Margaret Atwood has remarked that that she had never heard the term “metafiction” when she wrote “Happy Endings” and was a little disappointed that there was “a name for such aberrations.” The first part of the story is barely longer than a haiku, and rather resembles one on the page:
John and Mary meet.
What happens next?
If you want a happy ending, try A.
The reader is then given six possible continuations, labeled A, B, C, D, E and F. A is a perfectly bourgeois happy ending, in which John and Mary lead exemplary lives of peace and prosperity, then die. The other five possible endings are increasingly messy and complex, including unrequited love, infidelity and other unsatisfactory elements. The author then points out that all the endings are the same in any case:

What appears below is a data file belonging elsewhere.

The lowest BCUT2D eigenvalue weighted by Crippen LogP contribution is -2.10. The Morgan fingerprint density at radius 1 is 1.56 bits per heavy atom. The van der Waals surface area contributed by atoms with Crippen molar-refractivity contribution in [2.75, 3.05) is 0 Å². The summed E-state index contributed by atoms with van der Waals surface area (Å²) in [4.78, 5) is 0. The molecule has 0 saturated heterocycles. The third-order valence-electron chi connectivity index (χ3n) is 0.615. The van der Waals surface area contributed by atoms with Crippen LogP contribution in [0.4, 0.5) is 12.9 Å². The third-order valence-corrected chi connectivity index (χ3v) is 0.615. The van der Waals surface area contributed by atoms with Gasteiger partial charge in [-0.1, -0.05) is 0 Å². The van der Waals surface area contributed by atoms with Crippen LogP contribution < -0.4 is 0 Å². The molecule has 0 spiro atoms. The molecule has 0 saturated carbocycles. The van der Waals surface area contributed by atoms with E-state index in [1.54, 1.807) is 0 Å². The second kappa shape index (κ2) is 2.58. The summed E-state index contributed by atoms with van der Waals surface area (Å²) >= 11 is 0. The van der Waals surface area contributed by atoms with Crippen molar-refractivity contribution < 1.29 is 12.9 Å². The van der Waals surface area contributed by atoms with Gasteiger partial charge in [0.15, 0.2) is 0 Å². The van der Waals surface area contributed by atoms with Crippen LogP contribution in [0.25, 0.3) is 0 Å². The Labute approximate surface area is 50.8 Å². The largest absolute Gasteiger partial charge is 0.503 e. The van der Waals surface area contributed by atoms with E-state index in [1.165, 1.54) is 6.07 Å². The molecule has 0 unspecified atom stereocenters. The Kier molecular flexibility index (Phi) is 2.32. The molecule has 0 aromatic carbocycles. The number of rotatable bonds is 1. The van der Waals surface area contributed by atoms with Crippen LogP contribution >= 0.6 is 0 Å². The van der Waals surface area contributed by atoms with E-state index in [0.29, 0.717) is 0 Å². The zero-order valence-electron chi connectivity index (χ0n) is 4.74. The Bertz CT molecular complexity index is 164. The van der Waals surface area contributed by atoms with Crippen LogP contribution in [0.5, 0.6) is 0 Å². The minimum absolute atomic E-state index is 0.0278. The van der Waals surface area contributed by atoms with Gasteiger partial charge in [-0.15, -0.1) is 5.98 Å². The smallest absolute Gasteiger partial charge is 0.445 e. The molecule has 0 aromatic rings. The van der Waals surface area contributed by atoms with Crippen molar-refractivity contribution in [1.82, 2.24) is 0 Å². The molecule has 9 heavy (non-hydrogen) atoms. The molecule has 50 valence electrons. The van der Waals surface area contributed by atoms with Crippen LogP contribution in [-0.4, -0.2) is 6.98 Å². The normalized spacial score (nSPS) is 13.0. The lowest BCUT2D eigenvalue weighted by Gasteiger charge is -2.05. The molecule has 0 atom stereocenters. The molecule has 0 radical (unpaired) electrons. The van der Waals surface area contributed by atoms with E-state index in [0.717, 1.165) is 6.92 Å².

John and Mary die. John and Mary die. John and Mary die.
Atwood continues by saying that beginnings are more fun than endings, but true connoisseurs favor the stretch in between.
One of the main ideas here is that the...
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